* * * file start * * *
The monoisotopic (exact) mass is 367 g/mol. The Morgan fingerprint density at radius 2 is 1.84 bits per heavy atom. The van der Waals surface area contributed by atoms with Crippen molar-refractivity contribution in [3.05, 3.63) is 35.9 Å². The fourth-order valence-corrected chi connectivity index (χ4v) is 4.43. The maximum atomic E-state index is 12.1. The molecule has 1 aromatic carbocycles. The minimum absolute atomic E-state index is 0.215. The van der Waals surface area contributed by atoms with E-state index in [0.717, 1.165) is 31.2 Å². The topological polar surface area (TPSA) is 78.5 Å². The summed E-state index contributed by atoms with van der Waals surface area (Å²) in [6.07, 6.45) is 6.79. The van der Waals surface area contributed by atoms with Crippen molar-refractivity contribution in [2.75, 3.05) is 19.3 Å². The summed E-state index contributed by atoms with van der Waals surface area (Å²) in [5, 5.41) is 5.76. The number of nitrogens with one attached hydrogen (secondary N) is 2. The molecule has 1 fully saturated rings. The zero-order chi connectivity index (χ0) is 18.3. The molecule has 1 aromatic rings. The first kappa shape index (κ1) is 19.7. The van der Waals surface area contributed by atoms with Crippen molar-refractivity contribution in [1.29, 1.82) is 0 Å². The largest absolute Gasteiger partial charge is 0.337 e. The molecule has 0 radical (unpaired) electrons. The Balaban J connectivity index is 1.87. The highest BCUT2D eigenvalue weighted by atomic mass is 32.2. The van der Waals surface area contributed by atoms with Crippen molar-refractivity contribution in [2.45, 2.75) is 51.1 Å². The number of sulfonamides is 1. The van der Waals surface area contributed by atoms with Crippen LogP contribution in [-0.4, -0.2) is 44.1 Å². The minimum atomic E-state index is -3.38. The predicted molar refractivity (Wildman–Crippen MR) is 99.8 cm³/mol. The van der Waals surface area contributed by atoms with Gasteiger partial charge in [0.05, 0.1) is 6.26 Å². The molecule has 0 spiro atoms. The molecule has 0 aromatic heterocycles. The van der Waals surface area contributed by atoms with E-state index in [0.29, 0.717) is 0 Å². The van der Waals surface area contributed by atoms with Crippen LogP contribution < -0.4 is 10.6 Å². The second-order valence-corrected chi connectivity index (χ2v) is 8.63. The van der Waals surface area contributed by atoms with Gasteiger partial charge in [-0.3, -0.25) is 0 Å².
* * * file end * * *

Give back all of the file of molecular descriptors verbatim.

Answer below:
The monoisotopic (exact) mass is 367 g/mol. The Morgan fingerprint density at radius 2 is 1.84 bits per heavy atom. The van der Waals surface area contributed by atoms with Crippen molar-refractivity contribution in [3.05, 3.63) is 35.9 Å². The fourth-order valence-corrected chi connectivity index (χ4v) is 4.43. The maximum atomic E-state index is 12.1. The molecule has 1 aromatic carbocycles. The minimum absolute atomic E-state index is 0.215. The van der Waals surface area contributed by atoms with E-state index in [0.717, 1.165) is 31.2 Å². The topological polar surface area (TPSA) is 78.5 Å². The summed E-state index contributed by atoms with van der Waals surface area (Å²) in [6.07, 6.45) is 6.79. The van der Waals surface area contributed by atoms with Crippen molar-refractivity contribution in [2.75, 3.05) is 19.3 Å². The summed E-state index contributed by atoms with van der Waals surface area (Å²) in [5, 5.41) is 5.76. The number of nitrogens with one attached hydrogen (secondary N) is 2. The molecule has 1 fully saturated rings. The zero-order chi connectivity index (χ0) is 18.3. The molecule has 1 aromatic rings. The first kappa shape index (κ1) is 19.7. The van der Waals surface area contributed by atoms with Crippen molar-refractivity contribution in [1.29, 1.82) is 0 Å². The largest absolute Gasteiger partial charge is 0.337 e. The molecule has 0 radical (unpaired) electrons. The Balaban J connectivity index is 1.87. The highest BCUT2D eigenvalue weighted by atomic mass is 32.2. The van der Waals surface area contributed by atoms with Crippen molar-refractivity contribution in [2.45, 2.75) is 51.1 Å². The number of sulfonamides is 1. The van der Waals surface area contributed by atoms with Crippen LogP contribution in [-0.4, -0.2) is 44.1 Å². The minimum atomic E-state index is -3.38. The predicted molar refractivity (Wildman–Crippen MR) is 99.8 cm³/mol. The van der Waals surface area contributed by atoms with Gasteiger partial charge in [0.05, 0.1) is 6.26 Å². The molecule has 0 spiro atoms. The molecule has 0 aromatic heterocycles. The van der Waals surface area contributed by atoms with E-state index in [0.29, 0.717) is 0 Å². The van der Waals surface area contributed by atoms with Crippen LogP contribution < -0.4 is 10.6 Å². The second-order valence-corrected chi connectivity index (χ2v) is 8.63. The van der Waals surface area contributed by atoms with Gasteiger partial charge in [-0.3, -0.25) is 0 Å².